The NRC Panel Review - The Associateship Programs staff assembles panels of scientists and engineers to evaluate and score the applications for each of three annual reviews. Panels are generally convened at the end in mid March, mid June, mid September, and early January for the respective February, May, August, and November 1 deadlines. Each application is read by at least three panelists; multidisciplinary proposals may be read by two or more panels.
Roster of Recommended Candidates - After all scores are reviewed and certified by the NRC, rosters of recommended candidates are made available to the LPR on the RAP website. Applicants are divided into Quality Groups of A, B, and C on each roster.
Processing Awards - After receiving a roster of approved applicants, the LPR contacts the Program Coordinator to indicate the number of awards the laboratory is willing to make. Usually, awards are made first to applicants in Quality Group A, then to applicants in Quality Groups B and C to the extent that funds are available. It is possible for persons in Quality Group A not to receive an award if an Adviser has too many Associates or for other logistical or funding reasons. However, for the sake of the laboratory's reputation, every effort should be made to ensure that the highest quality applicants are the first to receive awards.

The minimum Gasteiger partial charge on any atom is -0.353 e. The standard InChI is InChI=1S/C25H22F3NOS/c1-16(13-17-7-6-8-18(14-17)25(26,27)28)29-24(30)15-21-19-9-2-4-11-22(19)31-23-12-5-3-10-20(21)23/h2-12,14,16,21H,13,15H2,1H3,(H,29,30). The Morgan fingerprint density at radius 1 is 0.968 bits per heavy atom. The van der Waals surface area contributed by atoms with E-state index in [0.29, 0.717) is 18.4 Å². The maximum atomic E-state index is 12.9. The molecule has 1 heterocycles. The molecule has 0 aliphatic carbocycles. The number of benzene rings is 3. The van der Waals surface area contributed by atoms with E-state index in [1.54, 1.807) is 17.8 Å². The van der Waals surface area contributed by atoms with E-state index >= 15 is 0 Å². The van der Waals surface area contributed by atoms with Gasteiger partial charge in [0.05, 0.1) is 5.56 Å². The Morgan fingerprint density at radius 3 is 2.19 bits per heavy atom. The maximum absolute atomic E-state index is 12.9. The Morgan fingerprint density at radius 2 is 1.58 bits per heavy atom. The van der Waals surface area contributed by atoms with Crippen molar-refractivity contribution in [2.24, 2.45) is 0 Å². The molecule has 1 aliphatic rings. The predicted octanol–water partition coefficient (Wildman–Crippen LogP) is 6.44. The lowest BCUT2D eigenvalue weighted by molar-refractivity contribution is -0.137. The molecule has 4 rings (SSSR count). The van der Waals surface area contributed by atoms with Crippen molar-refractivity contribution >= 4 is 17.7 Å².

Notification of Awards - When applicants have been approved for awards by the laboratory, the LPR notifies the NRC, and the applicants are notified immediately by the NRC. The award package includes the official award letter, Response Form, tax information, information and forms for relocating household goods, health insurance information and form, direct deposit form, policy and travel handbooks, staff directories, and a starting date form, among other documents.
Terms and Conditions of Awards - The award letter may list contingencies that must be fulfilled before starting tenure, such as completion of all degree requirements, clearance for unescorted access to the laboratory and its facilities, and obtaining an appropriate visa (for foreign nationals). The Policies, Practices, and Procedures guidelines, found on the RAP website, further documents the terms and conditions of the award.